The first season is twice the length of the other seasons with a midseason finale that serves as the starting point for the overarching plot and which, apparently, the creators have called the “true” start to the show. When split, they seem to usually be called season 1a and 1b, but given the first half’s status as a prelude to the “true” show, I’m referring to that half as season 0.
And unfortunately, that prelude status also means I don’t really feel like I can fairly assess it.
(Note: I’m not going to bother introducing the premise of the series or a lot of the background knowledge of what happens in the first 22 episodes or so, something I wouldn’t do for a webcomic review. If you don’t know any of that yourself, click the read-more at your own risk. If you feel the need to, read the character analysis at the bottom first.)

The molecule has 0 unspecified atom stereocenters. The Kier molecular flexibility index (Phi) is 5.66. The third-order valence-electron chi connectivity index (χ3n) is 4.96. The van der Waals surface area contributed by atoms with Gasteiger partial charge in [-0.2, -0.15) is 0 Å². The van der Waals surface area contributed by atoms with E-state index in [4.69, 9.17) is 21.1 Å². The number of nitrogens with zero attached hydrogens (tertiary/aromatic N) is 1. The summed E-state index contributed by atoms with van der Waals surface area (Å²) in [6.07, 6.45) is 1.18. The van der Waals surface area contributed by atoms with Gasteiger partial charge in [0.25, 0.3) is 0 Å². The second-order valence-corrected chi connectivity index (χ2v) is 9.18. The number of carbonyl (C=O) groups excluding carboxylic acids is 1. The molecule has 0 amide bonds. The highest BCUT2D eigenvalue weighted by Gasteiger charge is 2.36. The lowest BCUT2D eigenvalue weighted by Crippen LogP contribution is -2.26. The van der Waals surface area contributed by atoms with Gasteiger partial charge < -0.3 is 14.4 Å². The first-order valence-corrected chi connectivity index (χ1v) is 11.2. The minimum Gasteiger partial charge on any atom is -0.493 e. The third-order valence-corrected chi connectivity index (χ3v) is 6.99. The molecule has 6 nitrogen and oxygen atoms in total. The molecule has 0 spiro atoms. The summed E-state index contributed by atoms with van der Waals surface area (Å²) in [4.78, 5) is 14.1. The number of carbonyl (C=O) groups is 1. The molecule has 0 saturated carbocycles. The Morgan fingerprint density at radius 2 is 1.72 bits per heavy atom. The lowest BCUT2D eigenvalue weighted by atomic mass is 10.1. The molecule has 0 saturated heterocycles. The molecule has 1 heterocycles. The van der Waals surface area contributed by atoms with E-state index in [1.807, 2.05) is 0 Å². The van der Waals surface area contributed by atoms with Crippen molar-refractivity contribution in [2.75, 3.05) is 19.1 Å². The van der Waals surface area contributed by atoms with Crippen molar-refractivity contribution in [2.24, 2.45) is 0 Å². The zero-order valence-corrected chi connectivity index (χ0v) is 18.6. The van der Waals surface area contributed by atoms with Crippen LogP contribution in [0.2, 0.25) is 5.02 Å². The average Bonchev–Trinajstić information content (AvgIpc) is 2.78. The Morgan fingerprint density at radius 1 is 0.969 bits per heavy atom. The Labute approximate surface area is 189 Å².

The problem is that until you get to the last few episodes (not necessarily just the midseason finale, as I’ll explain), you’re watching a very episodic comedy-action series with only hints of broader worldbuilding or continuity. If, as I tried to do, you try to watch the show as a casual viewer rather than sifting through details with a fine-toothed comb looking for subtle foreshadowing, it’s impossible to get into the right frame of mind to watch the show until you get to the end of the first half-season and the show starts forcing you to weigh a bunch of questions.